Deriving the Boltzmann Distribution

My recent blog posts have been exploring topics related to modeling binding events at equilibrium in biology and chemistry. So far, I’ve looked at the basics of classical thermodynamics (to describe what happens near equilibrium) and how cooperativity contributes to binding events. One thing I have been missing, however, is a way to connect concepts in thermodynamics like Gibbs free energy and entropy, to models of cooperativity. Today, we are going to begin to bridge this gap by drawing on tools from statistical mechanics, centered around the Boltzmann distribution. I’ll add the keystone to the bridge in a subsequent post on the Law of Mass Action.

I am really excited to write this post because the statistical mechanics ideas that we’re going to use to study biological processes are also used to develop a lot of the theory behind probabilistic graphical models, particularly Markov Random Fields. I think it’s really cool to see the same mathematical/physical principles being applied to wildly different fields, and suggests that maybe they’re not so wildly different after all.

In this post, I’m going to loosely follow the structure of Chapter 6 of Phillips et al.’s Physical Biology of the Cell, 2nd Edition [1], which is an absolutely fantastic textbook, while adding my own commentary and emphasis on certain points. We start by introducing the Boltzmann distribution and why it is useful, then present a detailed derivation of the distribution that incorporates information theory, Lagrangian multipliers and optimization. In the next post, we’ll go on to look at the Law of Mass Action and relate it back to the probability distribution captured by the Boltzmann distribution.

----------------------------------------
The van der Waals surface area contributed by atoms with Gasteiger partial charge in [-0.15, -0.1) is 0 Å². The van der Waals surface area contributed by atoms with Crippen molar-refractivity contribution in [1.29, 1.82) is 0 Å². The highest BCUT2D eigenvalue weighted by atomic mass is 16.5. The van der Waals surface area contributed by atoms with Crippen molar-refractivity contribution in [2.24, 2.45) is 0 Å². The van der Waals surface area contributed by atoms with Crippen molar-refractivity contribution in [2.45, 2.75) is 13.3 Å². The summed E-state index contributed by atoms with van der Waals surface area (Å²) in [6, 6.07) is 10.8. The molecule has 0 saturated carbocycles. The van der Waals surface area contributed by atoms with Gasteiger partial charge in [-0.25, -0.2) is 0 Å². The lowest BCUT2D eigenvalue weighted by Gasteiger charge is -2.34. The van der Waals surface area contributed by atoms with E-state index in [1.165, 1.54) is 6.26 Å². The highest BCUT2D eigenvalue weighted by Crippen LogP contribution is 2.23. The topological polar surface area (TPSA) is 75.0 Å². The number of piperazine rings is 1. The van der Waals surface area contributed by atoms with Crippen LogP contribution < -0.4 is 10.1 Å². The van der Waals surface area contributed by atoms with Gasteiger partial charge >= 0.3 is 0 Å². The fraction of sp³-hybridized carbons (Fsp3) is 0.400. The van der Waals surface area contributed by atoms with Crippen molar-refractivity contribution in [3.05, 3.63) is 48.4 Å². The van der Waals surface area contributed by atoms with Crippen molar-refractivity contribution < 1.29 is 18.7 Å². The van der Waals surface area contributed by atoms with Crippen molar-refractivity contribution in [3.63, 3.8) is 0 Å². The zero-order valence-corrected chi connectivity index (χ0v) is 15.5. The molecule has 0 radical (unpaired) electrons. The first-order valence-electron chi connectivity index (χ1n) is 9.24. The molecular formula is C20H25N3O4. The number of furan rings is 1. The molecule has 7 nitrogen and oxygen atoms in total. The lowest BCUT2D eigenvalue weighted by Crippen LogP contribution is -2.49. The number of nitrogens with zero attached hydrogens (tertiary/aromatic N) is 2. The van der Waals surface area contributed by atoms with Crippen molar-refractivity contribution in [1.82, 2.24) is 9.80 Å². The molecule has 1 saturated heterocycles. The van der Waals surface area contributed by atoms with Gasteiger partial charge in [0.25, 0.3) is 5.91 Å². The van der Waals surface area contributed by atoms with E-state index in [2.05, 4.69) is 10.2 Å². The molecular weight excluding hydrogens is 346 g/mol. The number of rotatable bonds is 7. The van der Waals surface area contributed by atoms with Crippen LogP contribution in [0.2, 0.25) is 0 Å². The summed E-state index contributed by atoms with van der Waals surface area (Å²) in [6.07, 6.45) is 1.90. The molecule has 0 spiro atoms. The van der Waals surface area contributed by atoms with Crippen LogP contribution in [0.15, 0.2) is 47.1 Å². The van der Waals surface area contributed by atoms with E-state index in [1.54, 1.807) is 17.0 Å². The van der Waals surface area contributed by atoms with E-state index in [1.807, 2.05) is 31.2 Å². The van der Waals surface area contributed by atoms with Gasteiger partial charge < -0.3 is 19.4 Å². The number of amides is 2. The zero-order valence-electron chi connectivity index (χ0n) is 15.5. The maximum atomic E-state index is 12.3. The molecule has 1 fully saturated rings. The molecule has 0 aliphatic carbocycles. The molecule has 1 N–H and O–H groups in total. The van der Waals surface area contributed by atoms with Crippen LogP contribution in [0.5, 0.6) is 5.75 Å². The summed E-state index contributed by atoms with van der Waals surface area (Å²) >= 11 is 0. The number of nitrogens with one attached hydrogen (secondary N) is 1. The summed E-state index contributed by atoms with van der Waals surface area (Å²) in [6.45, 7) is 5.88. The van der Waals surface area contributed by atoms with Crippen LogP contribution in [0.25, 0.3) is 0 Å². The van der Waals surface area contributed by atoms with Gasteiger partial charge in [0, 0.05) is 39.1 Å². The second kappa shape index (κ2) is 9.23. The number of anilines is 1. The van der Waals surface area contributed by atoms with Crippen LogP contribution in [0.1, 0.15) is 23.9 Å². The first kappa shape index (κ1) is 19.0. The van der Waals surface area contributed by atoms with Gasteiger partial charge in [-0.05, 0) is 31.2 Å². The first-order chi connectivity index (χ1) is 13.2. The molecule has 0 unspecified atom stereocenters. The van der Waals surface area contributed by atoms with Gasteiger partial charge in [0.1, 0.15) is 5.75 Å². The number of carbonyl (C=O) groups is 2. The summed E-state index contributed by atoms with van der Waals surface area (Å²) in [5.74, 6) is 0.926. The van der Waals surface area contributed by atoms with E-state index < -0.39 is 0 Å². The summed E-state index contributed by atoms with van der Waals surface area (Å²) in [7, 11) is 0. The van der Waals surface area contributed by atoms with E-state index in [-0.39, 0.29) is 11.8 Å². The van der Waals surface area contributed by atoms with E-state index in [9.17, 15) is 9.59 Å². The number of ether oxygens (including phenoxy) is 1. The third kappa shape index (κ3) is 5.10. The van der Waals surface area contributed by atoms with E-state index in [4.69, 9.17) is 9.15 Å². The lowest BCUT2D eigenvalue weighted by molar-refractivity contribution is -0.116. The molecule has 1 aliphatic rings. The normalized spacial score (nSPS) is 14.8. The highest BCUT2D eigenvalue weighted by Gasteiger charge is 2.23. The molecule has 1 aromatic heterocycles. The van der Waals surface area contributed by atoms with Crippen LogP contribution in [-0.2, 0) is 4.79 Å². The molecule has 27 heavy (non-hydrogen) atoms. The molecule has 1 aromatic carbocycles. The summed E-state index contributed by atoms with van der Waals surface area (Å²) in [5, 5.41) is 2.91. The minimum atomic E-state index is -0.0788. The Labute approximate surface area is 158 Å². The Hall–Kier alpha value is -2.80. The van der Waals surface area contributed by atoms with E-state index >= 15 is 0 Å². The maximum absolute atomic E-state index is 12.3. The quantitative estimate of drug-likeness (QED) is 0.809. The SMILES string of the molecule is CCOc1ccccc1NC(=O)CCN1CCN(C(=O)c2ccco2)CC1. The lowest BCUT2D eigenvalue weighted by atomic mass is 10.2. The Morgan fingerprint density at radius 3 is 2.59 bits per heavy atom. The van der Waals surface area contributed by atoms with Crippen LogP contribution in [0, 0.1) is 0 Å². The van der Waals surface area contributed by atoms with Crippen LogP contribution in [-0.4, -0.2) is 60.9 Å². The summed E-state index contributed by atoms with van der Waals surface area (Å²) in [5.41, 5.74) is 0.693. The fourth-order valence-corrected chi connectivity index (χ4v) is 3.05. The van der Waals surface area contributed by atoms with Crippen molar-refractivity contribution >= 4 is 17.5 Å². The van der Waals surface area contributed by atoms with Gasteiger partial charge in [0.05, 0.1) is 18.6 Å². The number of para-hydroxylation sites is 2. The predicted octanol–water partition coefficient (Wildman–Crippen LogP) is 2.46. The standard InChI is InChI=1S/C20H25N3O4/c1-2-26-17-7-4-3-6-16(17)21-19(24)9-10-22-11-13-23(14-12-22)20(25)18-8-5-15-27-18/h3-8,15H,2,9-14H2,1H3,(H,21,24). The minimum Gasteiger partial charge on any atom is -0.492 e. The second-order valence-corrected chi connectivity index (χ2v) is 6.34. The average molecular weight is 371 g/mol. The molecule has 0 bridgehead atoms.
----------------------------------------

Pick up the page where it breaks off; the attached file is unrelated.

The Boltzmann Distribution

In studying physical systems at (or near equilibrium), it is useful to define the probability that we will observe the system in a given state. This probability is described by the Boltzmann distribution, which can be written as [1]:

\[p(E_i) = \frac{1}{Z} e^{\frac{-E_i}{k_BT}}\]

The Boltzmann distribution is a central concept in statistical mechanics that many scientists argue is as important as Newton’s laws of motion [1]. This entire blog post is going to unpack how this probability distribution can be used to make predictions about how systems behave at equilibrium. Let’s start by understanding this equation.

Each state has an energy associated with it, \(E_i\), and so we are interested in computing the probability of finding a particular state, \(i\), with a particular energy. This probability is proportional to the exponential of the energy divided by \(k_B T\), where \(k_B\) is the Boltzmann constant and \(T\) is the temperature. The normalizing constant, \(\frac{1}{Z}\), serves to ensure that the right hand side evaluates to a value in the range [0, 1] as required by probability theory. In particular, \(Z\) is known as the partition function . Since we know that \(\sum_{i=1}^N p(E_i) = 1\) from probability theory, we can write the partition function as [1]: